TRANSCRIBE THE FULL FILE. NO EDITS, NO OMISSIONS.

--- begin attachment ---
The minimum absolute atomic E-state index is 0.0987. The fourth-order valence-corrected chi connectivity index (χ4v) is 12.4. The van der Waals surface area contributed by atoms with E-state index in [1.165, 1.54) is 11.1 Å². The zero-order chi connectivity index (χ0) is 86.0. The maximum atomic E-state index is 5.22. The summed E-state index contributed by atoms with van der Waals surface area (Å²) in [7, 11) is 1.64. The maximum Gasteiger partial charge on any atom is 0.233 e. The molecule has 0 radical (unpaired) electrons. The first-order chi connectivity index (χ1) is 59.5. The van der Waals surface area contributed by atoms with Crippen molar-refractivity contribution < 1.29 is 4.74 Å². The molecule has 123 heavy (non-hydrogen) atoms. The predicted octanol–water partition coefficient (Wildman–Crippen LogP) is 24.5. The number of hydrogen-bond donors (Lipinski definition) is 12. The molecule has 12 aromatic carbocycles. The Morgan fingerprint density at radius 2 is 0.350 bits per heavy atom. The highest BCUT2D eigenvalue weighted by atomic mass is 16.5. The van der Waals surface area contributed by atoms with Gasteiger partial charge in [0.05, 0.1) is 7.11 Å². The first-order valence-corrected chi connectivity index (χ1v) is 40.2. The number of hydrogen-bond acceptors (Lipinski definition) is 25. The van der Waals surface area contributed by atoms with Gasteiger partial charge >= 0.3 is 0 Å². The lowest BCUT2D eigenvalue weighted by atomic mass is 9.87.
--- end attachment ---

The minimum absolute atomic E-state index is 0.0987. The fourth-order valence-corrected chi connectivity index (χ4v) is 12.4. The van der Waals surface area contributed by atoms with E-state index in [1.165, 1.54) is 11.1 Å². The zero-order chi connectivity index (χ0) is 86.0. The maximum atomic E-state index is 5.22. The summed E-state index contributed by atoms with van der Waals surface area (Å²) in [7, 11) is 1.64. The maximum Gasteiger partial charge on any atom is 0.233 e. The molecule has 0 radical (unpaired) electrons. The first-order chi connectivity index (χ1) is 59.5. The van der Waals surface area contributed by atoms with Crippen molar-refractivity contribution < 1.29 is 4.74 Å². The molecule has 123 heavy (non-hydrogen) atoms. The predicted octanol–water partition coefficient (Wildman–Crippen LogP) is 24.5. The number of hydrogen-bond donors (Lipinski definition) is 12. The molecule has 12 aromatic carbocycles. The Morgan fingerprint density at radius 2 is 0.350 bits per heavy atom. The highest BCUT2D eigenvalue weighted by atomic mass is 16.5. The van der Waals surface area contributed by atoms with Gasteiger partial charge in [0.05, 0.1) is 7.11 Å². The first-order valence-corrected chi connectivity index (χ1v) is 40.2. The number of hydrogen-bond acceptors (Lipinski definition) is 25. The van der Waals surface area contributed by atoms with Gasteiger partial charge >= 0.3 is 0 Å². The lowest BCUT2D eigenvalue weighted by atomic mass is 9.87.